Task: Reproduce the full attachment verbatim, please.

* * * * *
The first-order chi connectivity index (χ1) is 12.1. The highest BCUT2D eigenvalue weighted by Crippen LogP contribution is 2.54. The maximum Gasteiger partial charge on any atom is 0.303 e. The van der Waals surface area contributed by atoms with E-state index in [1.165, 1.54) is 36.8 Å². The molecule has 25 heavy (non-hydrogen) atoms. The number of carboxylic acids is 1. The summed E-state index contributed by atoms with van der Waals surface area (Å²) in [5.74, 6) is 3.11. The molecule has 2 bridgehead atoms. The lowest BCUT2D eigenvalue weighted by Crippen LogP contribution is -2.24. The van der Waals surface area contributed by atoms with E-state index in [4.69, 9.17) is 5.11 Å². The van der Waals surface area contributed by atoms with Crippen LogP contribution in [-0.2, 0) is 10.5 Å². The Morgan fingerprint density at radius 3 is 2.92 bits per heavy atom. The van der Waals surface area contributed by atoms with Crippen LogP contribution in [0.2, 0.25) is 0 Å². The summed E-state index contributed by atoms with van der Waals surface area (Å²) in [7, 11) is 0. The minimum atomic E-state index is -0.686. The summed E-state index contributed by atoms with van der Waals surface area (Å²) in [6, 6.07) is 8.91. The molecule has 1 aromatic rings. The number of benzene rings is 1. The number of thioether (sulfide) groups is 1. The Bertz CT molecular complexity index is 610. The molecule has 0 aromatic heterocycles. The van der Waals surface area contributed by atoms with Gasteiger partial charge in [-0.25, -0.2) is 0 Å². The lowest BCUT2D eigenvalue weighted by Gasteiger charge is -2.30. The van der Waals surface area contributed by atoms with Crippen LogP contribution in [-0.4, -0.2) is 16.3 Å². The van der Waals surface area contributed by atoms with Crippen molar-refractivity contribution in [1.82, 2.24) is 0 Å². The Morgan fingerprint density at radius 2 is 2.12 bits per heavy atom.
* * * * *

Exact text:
The first-order chi connectivity index (χ1) is 12.1. The highest BCUT2D eigenvalue weighted by Crippen LogP contribution is 2.54. The maximum Gasteiger partial charge on any atom is 0.303 e. The van der Waals surface area contributed by atoms with E-state index in [1.165, 1.54) is 36.8 Å². The molecule has 25 heavy (non-hydrogen) atoms. The number of carboxylic acids is 1. The summed E-state index contributed by atoms with van der Waals surface area (Å²) in [5.74, 6) is 3.11. The molecule has 2 bridgehead atoms. The lowest BCUT2D eigenvalue weighted by Crippen LogP contribution is -2.24. The van der Waals surface area contributed by atoms with E-state index in [4.69, 9.17) is 5.11 Å². The van der Waals surface area contributed by atoms with Crippen LogP contribution in [-0.2, 0) is 10.5 Å². The Morgan fingerprint density at radius 3 is 2.92 bits per heavy atom. The van der Waals surface area contributed by atoms with Crippen LogP contribution in [0.2, 0.25) is 0 Å². The summed E-state index contributed by atoms with van der Waals surface area (Å²) in [7, 11) is 0. The minimum atomic E-state index is -0.686. The summed E-state index contributed by atoms with van der Waals surface area (Å²) in [6, 6.07) is 8.91. The molecule has 1 aromatic rings. The number of benzene rings is 1. The number of thioether (sulfide) groups is 1. The Bertz CT molecular complexity index is 610. The molecule has 0 aromatic heterocycles. The van der Waals surface area contributed by atoms with Gasteiger partial charge in [-0.25, -0.2) is 0 Å². The lowest BCUT2D eigenvalue weighted by Gasteiger charge is -2.30. The van der Waals surface area contributed by atoms with Crippen LogP contribution in [-0.4, -0.2) is 16.3 Å². The van der Waals surface area contributed by atoms with Crippen molar-refractivity contribution in [1.82, 2.24) is 0 Å². The Morgan fingerprint density at radius 2 is 2.12 bits per heavy atom.